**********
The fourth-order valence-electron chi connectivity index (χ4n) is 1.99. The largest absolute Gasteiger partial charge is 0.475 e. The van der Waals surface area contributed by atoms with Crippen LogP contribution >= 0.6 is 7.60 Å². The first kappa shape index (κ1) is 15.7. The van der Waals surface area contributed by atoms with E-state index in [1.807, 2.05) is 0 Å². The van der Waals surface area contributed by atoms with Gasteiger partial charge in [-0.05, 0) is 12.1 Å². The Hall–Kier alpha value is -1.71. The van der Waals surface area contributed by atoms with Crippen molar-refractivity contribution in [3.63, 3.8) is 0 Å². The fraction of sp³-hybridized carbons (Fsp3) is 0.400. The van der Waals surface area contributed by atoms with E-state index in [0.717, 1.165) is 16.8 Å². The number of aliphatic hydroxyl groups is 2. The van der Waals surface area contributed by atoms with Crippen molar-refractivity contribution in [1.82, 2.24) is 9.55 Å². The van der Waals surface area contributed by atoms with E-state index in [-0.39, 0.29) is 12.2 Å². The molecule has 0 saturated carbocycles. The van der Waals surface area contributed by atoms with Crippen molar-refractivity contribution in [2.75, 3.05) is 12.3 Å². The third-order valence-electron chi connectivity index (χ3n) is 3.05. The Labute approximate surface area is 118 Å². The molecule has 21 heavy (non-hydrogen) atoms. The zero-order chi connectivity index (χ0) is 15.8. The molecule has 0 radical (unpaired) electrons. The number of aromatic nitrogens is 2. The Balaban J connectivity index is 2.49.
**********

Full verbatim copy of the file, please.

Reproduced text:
The fourth-order valence-electron chi connectivity index (χ4n) is 1.99. The largest absolute Gasteiger partial charge is 0.475 e. The van der Waals surface area contributed by atoms with Crippen LogP contribution >= 0.6 is 7.60 Å². The first kappa shape index (κ1) is 15.7. The van der Waals surface area contributed by atoms with E-state index in [1.807, 2.05) is 0 Å². The van der Waals surface area contributed by atoms with Gasteiger partial charge in [-0.05, 0) is 12.1 Å². The Hall–Kier alpha value is -1.71. The van der Waals surface area contributed by atoms with Crippen molar-refractivity contribution in [3.63, 3.8) is 0 Å². The fraction of sp³-hybridized carbons (Fsp3) is 0.400. The van der Waals surface area contributed by atoms with E-state index in [0.717, 1.165) is 16.8 Å². The number of aliphatic hydroxyl groups is 2. The van der Waals surface area contributed by atoms with Crippen molar-refractivity contribution in [1.82, 2.24) is 9.55 Å². The van der Waals surface area contributed by atoms with E-state index in [-0.39, 0.29) is 12.2 Å². The molecule has 0 saturated carbocycles. The van der Waals surface area contributed by atoms with Crippen molar-refractivity contribution in [2.75, 3.05) is 12.3 Å². The third-order valence-electron chi connectivity index (χ3n) is 3.05. The Labute approximate surface area is 118 Å². The molecule has 21 heavy (non-hydrogen) atoms. The zero-order chi connectivity index (χ0) is 15.8. The molecule has 0 radical (unpaired) electrons. The number of aromatic nitrogens is 2. The Balaban J connectivity index is 2.49.